Don’t let the title fool you; “The Exploding Boy” (2023) does not deal with any kind of explosions, or at least not literal ones. If we talk about metaphorical ones, then yes, the title is pretty apt and self-explanatory. The film is about Alex Silver (Parris Bates), an angsty teenager who dreams of becoming the next Jim Henson. However, like most teenagers, life is not in his favor. He is bullied in his class, he does not have friends, his father is a prick, and his neighbors bother him for no real reason. All these together are certainly enough to make him explode, but fortunately, he doesn’t, and why or how he stops himself from exploding forms the crux of the story. 

As a coming-of-age tale of an angsty teenager who is sure of his purpose but does not know how to achieve it, “The Exploding Boy” does not make a complete mess out of it. However, for a boy who dreams of becoming the next Jim Henson, the film really does not focus much on his aspirations and the source of his inspiration. Though the narration somehow makes it clear that the puppets are his way of expressing himself and his feelings, his fascination with the puppets has not been explored well. Some glimpses into how he found the puppets to be his medium of expression would have added some depth and layer to the film, which it severely lacks. 

Alex’s boring and bleak life starts to change when Julius (Daniel Q. Taylor) enrolls in his class. Though initially reluctant, Alex gradually forms a friendship with Julius, which later turns into something more intimate. The journey of these two teenagers and Alex’s gradual acceptance and understanding of himself have been shown in a very pleasing and aesthetic way. Parris Bates has portrayed the confusion of a teenager who does not really understand what’s going on with him or what it is that he wants.

However, despite some fine elements, the story seems incoherent at times. Most of the characters could have been developed in a more detailed way. Alex has a prick of a father, but has he always been like that, or was there something that turned him into this? Such questions might not always be important to answer, but giving some kind of explanation certainly helps the story. 

A still from The Exploding Boy (2023).
A still from The Exploding Boy (2023).

We do learn that Alex’s mother had an affair, But that cannot be the only reason for his father to become this person since their relationship was already bad when she had an affair. Alex’s mother’s character is better developed than her father’s. She’s a housewife stuck in a bad marriage. She tries to make herself better by joining a gym class, but things turn south there as well. However, her arc is better than her husband’s.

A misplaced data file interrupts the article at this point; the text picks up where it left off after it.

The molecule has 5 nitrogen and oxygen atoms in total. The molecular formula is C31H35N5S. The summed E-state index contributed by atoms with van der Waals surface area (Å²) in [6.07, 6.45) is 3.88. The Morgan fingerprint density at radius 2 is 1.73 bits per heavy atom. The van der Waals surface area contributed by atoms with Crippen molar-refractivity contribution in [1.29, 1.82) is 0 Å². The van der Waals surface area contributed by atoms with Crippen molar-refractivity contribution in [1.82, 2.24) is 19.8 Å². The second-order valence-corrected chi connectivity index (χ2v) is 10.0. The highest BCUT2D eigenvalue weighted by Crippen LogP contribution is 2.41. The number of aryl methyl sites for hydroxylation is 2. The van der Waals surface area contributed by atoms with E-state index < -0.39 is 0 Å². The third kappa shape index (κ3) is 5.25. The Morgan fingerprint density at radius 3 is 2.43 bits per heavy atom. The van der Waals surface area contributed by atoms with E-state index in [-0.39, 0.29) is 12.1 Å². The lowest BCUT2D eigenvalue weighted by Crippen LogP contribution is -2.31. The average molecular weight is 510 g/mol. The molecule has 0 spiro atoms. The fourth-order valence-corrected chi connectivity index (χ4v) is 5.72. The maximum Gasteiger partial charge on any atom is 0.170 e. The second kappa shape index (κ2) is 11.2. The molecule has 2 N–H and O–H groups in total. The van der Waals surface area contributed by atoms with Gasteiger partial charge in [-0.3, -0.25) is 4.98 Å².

The actors here have done a pretty good job and carry the film well. Bates seems to have internalized Alex’s character as it appears that we see Alex only and not some person playing the role. The same goes for Taylor, who seamlessly fits into Alex’s world. As the hateful father, Stephens nails his role, and the audience is bound to grow a certain kind of hatred for him. Adrienne Sparks plays the role of a doting mother with ease while also depicting the issues she’s having within her marriage and her life.

Despite being not very taut, “The Exploding Boy” does have elements of sweetness that make it work partly. The music and cinematography save the script a lot. Some shots are really beautiful to look at, like the one where Alex and Julius are on a swing, and they are laughing, and their heads are spinning with the swing, and it’s evident that they are gradually feeling things for each other. The symbolism of the puppets is also another plus point of the narrative. The mention of a shell to save oneself from the world is quite metaphorical, as Alex only refers to himself. However, like in his puppet story, he also realizes that the shell is not going to save him and that he needs real human connections to survive in this world.

Co-director Ian Southworth and screenwriter Monty Wolfe have done a fairly decent job. This might be enjoyable if you want to watch something sweet and unhurried with some palpable coming-of-age elements. However, it is better to keep the expectations low and just take the story as it comes. You might be surprised at the warm feeling you are left with once the film ends.

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The Exploding Boy (2023) Movie Links: IMDb
The Exploding Boy (2023) Movie Cast: Parris Bates, Kae Burris, Abel Cosentino

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